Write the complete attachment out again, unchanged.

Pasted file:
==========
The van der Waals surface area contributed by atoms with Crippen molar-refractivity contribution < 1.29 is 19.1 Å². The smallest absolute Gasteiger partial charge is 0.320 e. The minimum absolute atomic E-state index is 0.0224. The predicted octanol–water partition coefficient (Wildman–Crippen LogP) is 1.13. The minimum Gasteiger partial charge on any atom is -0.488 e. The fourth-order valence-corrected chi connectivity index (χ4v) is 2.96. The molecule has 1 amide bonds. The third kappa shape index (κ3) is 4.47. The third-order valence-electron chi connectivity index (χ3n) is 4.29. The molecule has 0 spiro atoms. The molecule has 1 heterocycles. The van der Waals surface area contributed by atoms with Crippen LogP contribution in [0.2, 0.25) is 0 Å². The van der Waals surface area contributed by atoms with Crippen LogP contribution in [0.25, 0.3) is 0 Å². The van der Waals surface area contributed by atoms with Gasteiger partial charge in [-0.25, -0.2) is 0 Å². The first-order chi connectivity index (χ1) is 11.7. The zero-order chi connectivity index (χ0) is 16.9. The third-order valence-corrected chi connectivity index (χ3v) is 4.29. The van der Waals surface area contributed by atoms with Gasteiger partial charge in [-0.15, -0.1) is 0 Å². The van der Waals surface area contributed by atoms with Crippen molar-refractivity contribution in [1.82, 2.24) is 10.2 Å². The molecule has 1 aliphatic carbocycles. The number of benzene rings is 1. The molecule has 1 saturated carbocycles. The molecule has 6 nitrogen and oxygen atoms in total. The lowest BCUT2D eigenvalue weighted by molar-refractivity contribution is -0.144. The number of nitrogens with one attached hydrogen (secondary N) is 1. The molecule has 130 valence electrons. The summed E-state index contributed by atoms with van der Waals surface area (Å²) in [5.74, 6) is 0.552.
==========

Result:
The van der Waals surface area contributed by atoms with Crippen molar-refractivity contribution < 1.29 is 19.1 Å². The smallest absolute Gasteiger partial charge is 0.320 e. The minimum absolute atomic E-state index is 0.0224. The predicted octanol–water partition coefficient (Wildman–Crippen LogP) is 1.13. The minimum Gasteiger partial charge on any atom is -0.488 e. The fourth-order valence-corrected chi connectivity index (χ4v) is 2.96. The molecule has 1 amide bonds. The third kappa shape index (κ3) is 4.47. The third-order valence-electron chi connectivity index (χ3n) is 4.29. The molecule has 0 spiro atoms. The molecule has 1 heterocycles. The van der Waals surface area contributed by atoms with Crippen LogP contribution in [0.2, 0.25) is 0 Å². The van der Waals surface area contributed by atoms with Crippen LogP contribution in [0.25, 0.3) is 0 Å². The van der Waals surface area contributed by atoms with Gasteiger partial charge in [-0.25, -0.2) is 0 Å². The first-order chi connectivity index (χ1) is 11.7. The zero-order chi connectivity index (χ0) is 16.9. The third-order valence-corrected chi connectivity index (χ3v) is 4.29. The van der Waals surface area contributed by atoms with Gasteiger partial charge in [-0.15, -0.1) is 0 Å². The van der Waals surface area contributed by atoms with Crippen molar-refractivity contribution in [1.82, 2.24) is 10.2 Å². The molecule has 1 aliphatic carbocycles. The number of benzene rings is 1. The molecule has 1 saturated carbocycles. The molecule has 6 nitrogen and oxygen atoms in total. The lowest BCUT2D eigenvalue weighted by molar-refractivity contribution is -0.144. The number of nitrogens with one attached hydrogen (secondary N) is 1. The molecule has 130 valence electrons. The summed E-state index contributed by atoms with van der Waals surface area (Å²) in [5.74, 6) is 0.552.